How to Survive Falling Through Ice

Though it does not feel like it in most parts of the country, we are now fully entrenched in Winter. Soon enough, snow storms, ice storms, and unbearably cold weather will become a mainstay of many communities, and this type of weather presents all sorts of dangers. One danger that is often neglected is that of falling through especially thin ice. For ice fishermen, ice skaters, and anyone else that may find themselves on or near frozen waters, it is imperative that you know what to do if you ever breach the ice and find yourself submerged in bone-chilling waters.

Each and every Winter hundreds of thousands of people fall through ice intro frigid waters, and every year a few of these people do not survive. In order to not become another statistic, there are a few key pieces of information that you would do well to take note of.

Cover Your Mouth and Nose

One of the most important facets of surviving a fall through the ice is something that you should do the moment you realize you are falling through. When the ice breaks and the ground beneath your feet gives way, the most important thing you can do is immediately cover your mouth and nose. The reasoning for this is due to the fact that even the smallest inhalation of cold water will threaten to shut down your airways and, in turn, cause cardiac arrest.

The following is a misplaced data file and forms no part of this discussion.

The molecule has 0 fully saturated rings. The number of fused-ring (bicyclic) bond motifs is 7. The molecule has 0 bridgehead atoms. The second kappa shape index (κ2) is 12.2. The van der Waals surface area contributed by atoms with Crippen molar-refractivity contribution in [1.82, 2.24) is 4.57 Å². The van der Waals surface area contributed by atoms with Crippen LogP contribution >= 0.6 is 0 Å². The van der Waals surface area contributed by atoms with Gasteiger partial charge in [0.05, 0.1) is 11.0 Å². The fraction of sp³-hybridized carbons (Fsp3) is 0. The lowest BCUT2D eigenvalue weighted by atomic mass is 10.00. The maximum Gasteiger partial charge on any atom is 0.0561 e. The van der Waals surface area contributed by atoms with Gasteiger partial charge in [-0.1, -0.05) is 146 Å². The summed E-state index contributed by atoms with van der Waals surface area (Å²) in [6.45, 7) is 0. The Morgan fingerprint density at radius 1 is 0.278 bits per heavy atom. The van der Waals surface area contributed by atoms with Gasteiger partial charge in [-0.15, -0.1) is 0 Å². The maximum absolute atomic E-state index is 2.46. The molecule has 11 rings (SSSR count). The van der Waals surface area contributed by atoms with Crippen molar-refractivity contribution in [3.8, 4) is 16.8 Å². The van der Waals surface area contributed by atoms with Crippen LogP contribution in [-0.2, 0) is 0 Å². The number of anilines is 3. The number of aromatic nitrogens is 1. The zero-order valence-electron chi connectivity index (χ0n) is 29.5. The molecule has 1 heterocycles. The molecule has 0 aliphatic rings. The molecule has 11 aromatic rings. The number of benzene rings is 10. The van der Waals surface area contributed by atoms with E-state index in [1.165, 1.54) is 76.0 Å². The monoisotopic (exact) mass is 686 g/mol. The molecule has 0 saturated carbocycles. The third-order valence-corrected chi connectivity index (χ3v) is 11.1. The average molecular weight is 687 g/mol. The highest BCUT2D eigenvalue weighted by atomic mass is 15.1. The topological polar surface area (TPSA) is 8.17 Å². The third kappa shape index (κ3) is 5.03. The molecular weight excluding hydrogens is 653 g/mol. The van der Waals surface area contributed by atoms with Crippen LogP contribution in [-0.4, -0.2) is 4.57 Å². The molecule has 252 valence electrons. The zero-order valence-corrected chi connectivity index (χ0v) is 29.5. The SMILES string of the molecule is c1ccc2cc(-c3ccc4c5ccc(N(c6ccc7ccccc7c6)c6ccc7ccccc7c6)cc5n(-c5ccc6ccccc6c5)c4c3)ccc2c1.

By taking a deep breath and covering your nose and mouth, you will do well to prevent your internal organs from entirely shutting down.

Never Underestimate Ice Picks

For people who do find themselves trekking across frozen waters, a tool such as an ice pick can be immensely helpful if you ever fall through. These small, inexpensive tools can do a lot in the way of getting you out of the water and to safety.

If you do find yourself in frozen waters, utilize the ice pick as a means of pulling yourself out. By carefully striking the ice with your picks, you will be able to pull yourself out of the water. Once out of the hole you have created in the ice, it would behoove you to stay on your back as this allows for the equal distribution of your body weight on the ice. Simply put, remaining on your back or chest will prevent you from falling back through the ice.

Stay Off the Ice

Let’s say, for example, that a friend of yours falls through the ice. Your initial instinct may be to rush out to where they have fallen through and help them, but the reality is that doing this presents more dangers than solutions. If a friend does fall through, it is strongly advised that you stay on shore and attempt a rescue from there.

By using rope, cables, or just about anything else you can find, you can attempt to make a rescue without also endangering yourself.

These are all tips provided Gerry Dworkin, a water safety consultant, in conjunction with the Today show.